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Review: Miracle Mile Deli - Phoenix (w/ photos!)

Seth Chadwick Dec 12, 2006 01:31 AM

When the weather turns cold in Phoenix (which means we dip below 80 F in most parts of the Valley), I find that I have this deep craving for Matzoh Ball soup. There is something very mothering about a cup or bowl of a rich broth with some chicken, a few veggies, and a big matzoh ball waiting to be devoured. I would say this is from having a Jewish mother raising me, but I had a Baptist-turned-Catholic mother who was raised on the Texas/Louisiana border, so I got grits and chili.

Be that as it may, I still have that craving. I used to go to the old Nosh-A-Rye on 40th Street and Camelback, which closed many years ago. Since then, I have been going to various haunts to find satisfaction for my autumn craving.

One place that I had forgotten has Matzoh Ball Soup is Miracle Mile Deli. I forget about this place because it is in a very odd location. It is tucked behind a Best Buy at 20th Street and Camelback, near a fast-food Japanese place and a Cold Stone Creamery. It was much more visible when it was located at the old ChrisTown (now Spectrum) Mall and also at Park Central.

Neil, Dave and I headed over to Miracle Mile for soup and sandwiches. Parking was plentiful, so we got a space near the entrance, walked in, and got in line to place our order. The interior is huge with plenty of tables and a meandering line of people waiting to get their fill of soup, sandwiches and blue plate specials. We only had a couple of people in front of us and the line cooks were great at moving things along.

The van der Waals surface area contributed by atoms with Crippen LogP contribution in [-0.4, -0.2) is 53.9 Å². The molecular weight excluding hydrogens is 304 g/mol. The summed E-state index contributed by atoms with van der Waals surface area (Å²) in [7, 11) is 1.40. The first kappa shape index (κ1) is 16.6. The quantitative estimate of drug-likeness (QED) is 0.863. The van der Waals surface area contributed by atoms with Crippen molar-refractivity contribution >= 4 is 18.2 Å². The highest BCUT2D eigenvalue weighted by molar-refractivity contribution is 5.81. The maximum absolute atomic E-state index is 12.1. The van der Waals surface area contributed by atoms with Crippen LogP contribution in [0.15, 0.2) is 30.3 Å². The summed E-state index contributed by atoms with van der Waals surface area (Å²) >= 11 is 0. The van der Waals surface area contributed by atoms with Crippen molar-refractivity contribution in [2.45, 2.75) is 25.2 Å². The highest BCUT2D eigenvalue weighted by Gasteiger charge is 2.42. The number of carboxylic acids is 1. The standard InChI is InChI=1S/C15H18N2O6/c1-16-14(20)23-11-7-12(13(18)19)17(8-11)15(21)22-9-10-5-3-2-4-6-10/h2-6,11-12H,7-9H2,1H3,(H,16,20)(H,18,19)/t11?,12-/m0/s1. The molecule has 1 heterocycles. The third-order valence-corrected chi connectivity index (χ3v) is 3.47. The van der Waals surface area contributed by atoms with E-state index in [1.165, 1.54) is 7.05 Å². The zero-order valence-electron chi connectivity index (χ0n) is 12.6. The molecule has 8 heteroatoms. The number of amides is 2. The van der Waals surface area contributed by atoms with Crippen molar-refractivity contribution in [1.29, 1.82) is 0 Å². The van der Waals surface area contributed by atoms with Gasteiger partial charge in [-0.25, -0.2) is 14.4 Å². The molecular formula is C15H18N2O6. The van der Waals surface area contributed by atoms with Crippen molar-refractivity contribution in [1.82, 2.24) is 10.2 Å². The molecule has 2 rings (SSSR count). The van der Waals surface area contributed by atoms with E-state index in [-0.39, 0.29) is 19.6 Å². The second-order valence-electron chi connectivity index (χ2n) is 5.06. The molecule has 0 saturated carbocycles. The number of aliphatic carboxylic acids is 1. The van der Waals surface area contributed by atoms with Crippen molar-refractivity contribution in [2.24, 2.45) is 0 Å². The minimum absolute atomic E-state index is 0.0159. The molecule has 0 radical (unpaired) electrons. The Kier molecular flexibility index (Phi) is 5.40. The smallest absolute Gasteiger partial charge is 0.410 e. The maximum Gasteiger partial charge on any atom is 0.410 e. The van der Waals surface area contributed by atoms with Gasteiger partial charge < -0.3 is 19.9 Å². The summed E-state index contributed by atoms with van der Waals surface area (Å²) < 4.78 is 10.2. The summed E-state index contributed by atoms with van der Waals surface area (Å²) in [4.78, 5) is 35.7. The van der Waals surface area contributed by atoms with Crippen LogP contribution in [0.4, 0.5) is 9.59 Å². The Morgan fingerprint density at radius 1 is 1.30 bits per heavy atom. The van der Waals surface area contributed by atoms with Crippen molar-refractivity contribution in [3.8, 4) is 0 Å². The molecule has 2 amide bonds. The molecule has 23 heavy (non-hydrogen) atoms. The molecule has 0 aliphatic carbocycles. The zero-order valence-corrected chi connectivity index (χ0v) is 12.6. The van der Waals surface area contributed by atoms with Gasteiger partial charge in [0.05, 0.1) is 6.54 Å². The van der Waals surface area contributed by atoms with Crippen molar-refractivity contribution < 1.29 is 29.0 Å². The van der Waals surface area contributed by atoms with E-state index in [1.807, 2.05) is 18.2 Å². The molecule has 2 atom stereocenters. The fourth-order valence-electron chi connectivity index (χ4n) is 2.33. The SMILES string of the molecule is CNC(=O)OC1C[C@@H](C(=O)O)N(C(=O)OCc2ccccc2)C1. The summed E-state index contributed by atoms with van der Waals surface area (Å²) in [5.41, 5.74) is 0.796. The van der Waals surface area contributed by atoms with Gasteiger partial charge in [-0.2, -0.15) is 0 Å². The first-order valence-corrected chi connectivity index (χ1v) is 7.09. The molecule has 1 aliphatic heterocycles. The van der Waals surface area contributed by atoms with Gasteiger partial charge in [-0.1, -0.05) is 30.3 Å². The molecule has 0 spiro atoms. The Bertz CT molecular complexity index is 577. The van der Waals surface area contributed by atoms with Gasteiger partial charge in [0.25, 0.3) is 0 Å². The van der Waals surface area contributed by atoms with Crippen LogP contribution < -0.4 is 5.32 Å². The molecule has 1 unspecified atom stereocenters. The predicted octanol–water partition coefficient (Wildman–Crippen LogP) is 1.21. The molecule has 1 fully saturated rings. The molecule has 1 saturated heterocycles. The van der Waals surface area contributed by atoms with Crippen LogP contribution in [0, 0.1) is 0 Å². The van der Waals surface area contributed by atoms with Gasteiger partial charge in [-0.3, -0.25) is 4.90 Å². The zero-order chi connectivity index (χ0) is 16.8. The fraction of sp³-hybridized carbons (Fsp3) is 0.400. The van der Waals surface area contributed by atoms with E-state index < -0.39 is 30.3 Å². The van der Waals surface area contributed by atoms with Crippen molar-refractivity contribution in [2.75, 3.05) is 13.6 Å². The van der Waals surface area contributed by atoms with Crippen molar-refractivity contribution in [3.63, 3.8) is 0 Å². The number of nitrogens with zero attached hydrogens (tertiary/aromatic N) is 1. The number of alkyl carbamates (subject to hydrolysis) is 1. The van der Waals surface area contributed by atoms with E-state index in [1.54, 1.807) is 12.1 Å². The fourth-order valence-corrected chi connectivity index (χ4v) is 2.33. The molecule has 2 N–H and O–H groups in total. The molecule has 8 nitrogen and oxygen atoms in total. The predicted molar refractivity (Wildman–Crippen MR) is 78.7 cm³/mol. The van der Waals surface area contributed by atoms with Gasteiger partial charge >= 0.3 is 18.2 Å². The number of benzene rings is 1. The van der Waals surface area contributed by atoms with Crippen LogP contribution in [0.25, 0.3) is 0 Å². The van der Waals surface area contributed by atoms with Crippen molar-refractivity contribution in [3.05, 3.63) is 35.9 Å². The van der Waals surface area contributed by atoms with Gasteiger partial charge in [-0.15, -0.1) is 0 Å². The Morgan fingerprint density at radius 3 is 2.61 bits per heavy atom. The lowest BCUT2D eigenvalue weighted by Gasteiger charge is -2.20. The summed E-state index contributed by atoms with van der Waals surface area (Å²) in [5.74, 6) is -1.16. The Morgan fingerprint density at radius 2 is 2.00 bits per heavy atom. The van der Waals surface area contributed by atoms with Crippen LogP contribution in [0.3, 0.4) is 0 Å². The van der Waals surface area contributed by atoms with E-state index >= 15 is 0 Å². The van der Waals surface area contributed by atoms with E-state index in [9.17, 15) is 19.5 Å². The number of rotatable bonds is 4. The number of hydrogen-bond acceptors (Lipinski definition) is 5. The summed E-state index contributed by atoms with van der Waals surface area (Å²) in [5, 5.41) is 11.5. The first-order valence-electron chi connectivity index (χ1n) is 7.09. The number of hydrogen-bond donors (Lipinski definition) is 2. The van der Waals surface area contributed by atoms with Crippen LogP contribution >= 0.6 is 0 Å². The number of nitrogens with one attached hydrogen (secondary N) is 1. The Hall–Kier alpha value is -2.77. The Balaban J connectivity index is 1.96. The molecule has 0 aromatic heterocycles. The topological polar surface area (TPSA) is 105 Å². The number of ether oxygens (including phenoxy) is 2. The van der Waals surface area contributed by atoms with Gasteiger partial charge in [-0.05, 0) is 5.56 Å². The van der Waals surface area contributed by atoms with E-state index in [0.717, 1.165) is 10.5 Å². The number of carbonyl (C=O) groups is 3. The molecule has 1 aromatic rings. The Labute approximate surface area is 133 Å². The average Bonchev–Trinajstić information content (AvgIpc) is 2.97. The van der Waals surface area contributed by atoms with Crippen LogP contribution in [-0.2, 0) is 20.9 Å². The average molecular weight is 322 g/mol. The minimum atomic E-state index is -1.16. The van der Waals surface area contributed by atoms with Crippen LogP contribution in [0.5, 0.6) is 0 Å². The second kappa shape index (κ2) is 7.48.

While Neil and Dave thought about what they wanted, I made a beeline for the front of the line and placed my order. I started with a Cup of the Matzoh Ball Soup ($2.50) and would follow that with the Straw Sandwich ($7.50), which included French Fries and a pickle spear. I would wash this all down with a large Diet Coke ($1.75). Dave ended up getting the Beef Brisket Sandwich ($6.95) and a large drink as well. Neil went with the Pastrami on Rye ($6.95) and added a side of Sauteed Vegetables ($1.75). He had a large drink as well and also splurged with a slice of the Strawberry Cake ($3.25).

Within a matter of seconds, my sandwich had been plated, the soup had been cupped and my drink had been poured. I was at the register paying my bill and out on the floor looking for a place to sit. From the front of the line until I left the register was a lightning fast five minutes. I chose a table near the middle of the restaurant. While waiting for Dave and Neil to arrive I noticed how spacious and airy the place is inside. Due to the high ceilings and the sunlight streaming in from well-placed windows, the interior was bright and sunny.